Music takes a peripheral role in most people’s lives. It’s why most people listen to whatever they liked in high school; a time where obligations and responsibilities are few, and hours can be spent daily listening to new records. Explosions In The Sky were a cornerstone for me then. They were “serious music,” and could always be counted on for exhilarating moments and bombast in stark contrast to a lot of the emo and post-punk I was listening to at the time.
There’s never been anything “simple” about Explosions In The Sky’s music; I’ve seen reviewers describe their work as “modern composition,” but that doesn’t mean they aren’t immune to complacency and formula. In fact, “formula” is what has defined the band since 2003’s The Earth Is Not A Cold Dead Place. That record came out in my junior year of high school, and, like the townies who kick back Bud Lites at the local pub every Friday night, very little has changed for them since then.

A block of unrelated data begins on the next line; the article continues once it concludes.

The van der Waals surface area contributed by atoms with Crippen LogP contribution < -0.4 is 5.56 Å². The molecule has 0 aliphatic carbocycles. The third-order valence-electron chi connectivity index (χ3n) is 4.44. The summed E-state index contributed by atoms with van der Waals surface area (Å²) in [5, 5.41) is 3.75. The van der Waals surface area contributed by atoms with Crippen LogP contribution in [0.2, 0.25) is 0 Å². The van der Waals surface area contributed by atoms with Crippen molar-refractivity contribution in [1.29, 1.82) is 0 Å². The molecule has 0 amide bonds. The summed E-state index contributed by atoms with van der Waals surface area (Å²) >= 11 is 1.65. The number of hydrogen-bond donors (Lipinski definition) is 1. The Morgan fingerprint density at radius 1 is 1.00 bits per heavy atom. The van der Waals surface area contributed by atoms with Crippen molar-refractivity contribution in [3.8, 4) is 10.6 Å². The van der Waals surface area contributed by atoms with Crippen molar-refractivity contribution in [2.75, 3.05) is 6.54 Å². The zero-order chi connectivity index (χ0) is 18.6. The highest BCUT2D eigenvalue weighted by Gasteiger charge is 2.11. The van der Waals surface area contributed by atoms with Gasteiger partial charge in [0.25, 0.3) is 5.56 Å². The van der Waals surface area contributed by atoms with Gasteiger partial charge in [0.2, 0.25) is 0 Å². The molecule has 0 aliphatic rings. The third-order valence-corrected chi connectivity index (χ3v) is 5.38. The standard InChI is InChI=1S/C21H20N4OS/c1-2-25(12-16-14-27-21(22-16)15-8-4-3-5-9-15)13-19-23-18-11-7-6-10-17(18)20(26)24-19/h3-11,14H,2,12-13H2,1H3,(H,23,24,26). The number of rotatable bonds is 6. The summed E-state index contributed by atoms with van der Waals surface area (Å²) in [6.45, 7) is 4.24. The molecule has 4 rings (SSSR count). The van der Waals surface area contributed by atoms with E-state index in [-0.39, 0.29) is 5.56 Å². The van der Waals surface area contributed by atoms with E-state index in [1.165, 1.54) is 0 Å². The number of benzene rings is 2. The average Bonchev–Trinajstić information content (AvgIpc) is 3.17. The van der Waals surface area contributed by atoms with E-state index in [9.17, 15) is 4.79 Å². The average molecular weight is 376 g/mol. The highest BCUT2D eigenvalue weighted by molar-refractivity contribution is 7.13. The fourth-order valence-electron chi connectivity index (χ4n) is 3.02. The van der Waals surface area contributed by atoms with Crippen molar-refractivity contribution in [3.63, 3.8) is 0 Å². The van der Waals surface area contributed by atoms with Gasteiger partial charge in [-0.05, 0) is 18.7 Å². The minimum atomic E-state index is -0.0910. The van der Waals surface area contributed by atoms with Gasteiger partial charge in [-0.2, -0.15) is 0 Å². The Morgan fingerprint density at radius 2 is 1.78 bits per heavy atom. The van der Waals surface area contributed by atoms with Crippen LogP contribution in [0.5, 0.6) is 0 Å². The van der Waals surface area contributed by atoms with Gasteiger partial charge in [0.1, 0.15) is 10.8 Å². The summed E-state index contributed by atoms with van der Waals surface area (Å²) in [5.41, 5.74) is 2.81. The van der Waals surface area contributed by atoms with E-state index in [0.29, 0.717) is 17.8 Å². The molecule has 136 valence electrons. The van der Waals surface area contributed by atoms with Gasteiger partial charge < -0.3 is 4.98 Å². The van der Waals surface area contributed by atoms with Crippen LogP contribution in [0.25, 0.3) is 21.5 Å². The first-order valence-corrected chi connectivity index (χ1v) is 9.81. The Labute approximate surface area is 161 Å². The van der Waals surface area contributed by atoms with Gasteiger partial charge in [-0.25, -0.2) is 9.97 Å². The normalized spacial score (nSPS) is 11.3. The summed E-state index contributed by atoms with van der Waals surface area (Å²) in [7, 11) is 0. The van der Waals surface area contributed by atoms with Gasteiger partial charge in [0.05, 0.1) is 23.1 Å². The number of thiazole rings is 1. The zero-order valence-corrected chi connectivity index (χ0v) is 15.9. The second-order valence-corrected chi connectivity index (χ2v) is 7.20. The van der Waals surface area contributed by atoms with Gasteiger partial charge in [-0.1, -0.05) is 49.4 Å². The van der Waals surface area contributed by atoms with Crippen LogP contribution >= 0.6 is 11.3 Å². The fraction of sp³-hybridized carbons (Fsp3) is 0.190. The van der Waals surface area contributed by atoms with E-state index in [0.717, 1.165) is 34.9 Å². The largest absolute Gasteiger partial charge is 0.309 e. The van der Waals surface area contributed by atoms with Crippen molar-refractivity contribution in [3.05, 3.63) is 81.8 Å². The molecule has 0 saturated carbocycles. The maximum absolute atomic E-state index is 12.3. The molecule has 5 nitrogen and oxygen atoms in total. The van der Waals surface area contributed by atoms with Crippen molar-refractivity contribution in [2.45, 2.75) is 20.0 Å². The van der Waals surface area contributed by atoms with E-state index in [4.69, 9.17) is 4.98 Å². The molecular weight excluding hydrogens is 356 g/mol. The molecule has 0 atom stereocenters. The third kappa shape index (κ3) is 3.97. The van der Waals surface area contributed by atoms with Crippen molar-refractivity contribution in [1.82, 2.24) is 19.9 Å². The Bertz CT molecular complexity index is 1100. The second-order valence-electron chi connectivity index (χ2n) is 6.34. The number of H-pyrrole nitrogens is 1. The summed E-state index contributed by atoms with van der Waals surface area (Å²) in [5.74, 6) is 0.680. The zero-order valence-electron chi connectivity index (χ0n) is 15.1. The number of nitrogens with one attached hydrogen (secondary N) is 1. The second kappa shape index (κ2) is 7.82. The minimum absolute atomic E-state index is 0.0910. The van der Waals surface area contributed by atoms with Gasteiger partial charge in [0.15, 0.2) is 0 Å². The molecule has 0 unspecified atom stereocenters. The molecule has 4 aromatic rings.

EITS’ work following that landmark record has been very solid, but it’s been hard to get excited about any of it because it has a same-y quality to it. There’s something to be said for that. Sometimes you’re just in the mood for EXPLOSIONS IN THE SKY and tossing on any of their records will do the job. Those Who Tell The Truth… and Take Care, Take Care both take me back to that time and place, even though a whole decade passed in between their respective release dates. But for a band so capable of beauty, it’s been a bit frustrating to see them punching at the same weight for so long.
That all changes on “The Wilderness.” Or rather, it doesn’t change all that much, but sometimes a “new hat” is all you need (plus a strings section.) It’s still an Explosions In The Sky record, but it’s the minimalists take on their sound. They don’t, for lack of a better word, “explode” so much. The songs build subtly and maintain a sense of melancholy throughout. They don’t erupt into crescendo so much as deploy a controlled release. These songs may not make for as dynamic performance pieces as the old stuff (I’ll find out at the Kings Theater in September), but a little restraint has given us the best EITS record in 13 years.
If you’re like me, you might have just skipped over this one expecting more of the same, but do yourself a favor and give this one a spin.